Left out of first GOP debate, gay candidate Karger pushing forward
Tuesday, May 10, 2011 at 11:01 am
Members of the media refer to him as a “stunt candidate.” He didn’t appear on stage in South Carolina last week for the Republican presidential debate because he failed to hit the required support threshold– 1 percent in five national polls. He won’t pull down financial backing from the conservative oil billionaire Koch brothers, nor win over the far-right readers at the RedState blog. Yet, set against the uninspiring candidacies likely to be waged by the men so far lined up to challenge Barack Obama for the White House, Fred Karger’s candidacy could be the most influential, if he stays with it. A moderate conservative former Reagan aide, longtime political consultant and civil rights activist, he is also unabashedly gay– the first ever openly gay GOP candidate for president.
“I want to open up the flaps of the tent and let everyone in,” he told curious New Hampshire Republicans during an exploratory stumping tour last fall.
He put out a new video this week, “Demon Frisbee,” which asks Republican voters in a consciously ridiculous way not to be afraid of the darkhorse nature of his candidacy and the fact that he’s a gay Republican.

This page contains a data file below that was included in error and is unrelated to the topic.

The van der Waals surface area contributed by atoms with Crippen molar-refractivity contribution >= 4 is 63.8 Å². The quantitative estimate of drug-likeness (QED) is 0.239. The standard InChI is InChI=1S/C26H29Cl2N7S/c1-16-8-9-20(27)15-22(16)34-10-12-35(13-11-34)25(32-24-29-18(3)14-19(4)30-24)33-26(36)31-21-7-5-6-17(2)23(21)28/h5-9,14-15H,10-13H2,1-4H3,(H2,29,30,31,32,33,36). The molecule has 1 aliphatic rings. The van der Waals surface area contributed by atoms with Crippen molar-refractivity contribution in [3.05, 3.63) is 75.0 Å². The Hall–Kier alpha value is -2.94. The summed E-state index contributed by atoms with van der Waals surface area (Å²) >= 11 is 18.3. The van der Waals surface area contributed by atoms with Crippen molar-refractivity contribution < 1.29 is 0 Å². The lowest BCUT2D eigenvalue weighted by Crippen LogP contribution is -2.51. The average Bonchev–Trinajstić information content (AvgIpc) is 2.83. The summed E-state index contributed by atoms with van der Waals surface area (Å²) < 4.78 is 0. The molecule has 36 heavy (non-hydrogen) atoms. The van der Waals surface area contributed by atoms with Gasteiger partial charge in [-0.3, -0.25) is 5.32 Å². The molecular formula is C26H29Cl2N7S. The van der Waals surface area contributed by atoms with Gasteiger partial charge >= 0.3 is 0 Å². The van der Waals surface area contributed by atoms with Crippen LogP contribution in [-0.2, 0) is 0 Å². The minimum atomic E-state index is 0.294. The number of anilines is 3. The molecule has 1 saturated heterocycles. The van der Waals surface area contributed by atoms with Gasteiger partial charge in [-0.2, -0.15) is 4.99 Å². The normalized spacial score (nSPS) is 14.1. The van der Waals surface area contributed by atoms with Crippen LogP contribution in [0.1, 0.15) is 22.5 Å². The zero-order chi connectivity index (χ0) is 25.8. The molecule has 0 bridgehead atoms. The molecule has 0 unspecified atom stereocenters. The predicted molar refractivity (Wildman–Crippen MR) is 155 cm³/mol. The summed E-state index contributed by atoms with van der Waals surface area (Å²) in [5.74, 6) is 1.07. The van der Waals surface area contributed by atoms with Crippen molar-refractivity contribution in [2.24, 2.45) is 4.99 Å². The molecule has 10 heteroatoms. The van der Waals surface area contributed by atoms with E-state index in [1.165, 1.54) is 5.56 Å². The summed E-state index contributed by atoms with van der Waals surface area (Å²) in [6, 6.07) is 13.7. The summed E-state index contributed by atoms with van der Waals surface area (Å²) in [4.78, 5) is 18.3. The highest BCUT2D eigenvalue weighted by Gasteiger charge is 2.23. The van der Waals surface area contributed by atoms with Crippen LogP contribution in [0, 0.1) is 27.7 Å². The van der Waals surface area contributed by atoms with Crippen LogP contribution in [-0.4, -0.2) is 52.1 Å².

Think about it, the ad argues. It’s just a Frisbee, people!
Karger has also barnstormed Iowa, of course, but he has made his own way there. That is to say, he hasn’t yet been invited on one of the Christian-right primary-voter tours led for GOP presidential hopefuls there by anti-gay politician Bob Vander Plaats. Indeed, the fact that Karger is the only GOP candidate, including libertarian Ron Paul, who won’t be shepherded around by Vander Plaats underlines the value of his candidacy. Perhaps more than any of the others running, Karger will make room outside of the tight political circles that have narrowed the Republican field at a time when the country and the world keeps growing wider.
“I’m concerned that the partisan rancor is only going to continue and get in the way of our nation’s progress,” Karger says in one of his Iowa videos, red tractors and farm silos in the background. “I learned from my mentor Ronald Reagan the importance of getting along. I spent a lifetime working with and supporting Republicans and Democrats, a value that has only been reinforced in my fight for civil rights.”
Karger won’t win even one state, maybe not even a district , in the GOP primary race, but he may push open a few flaps of the GOP tent just long enough to let in some air.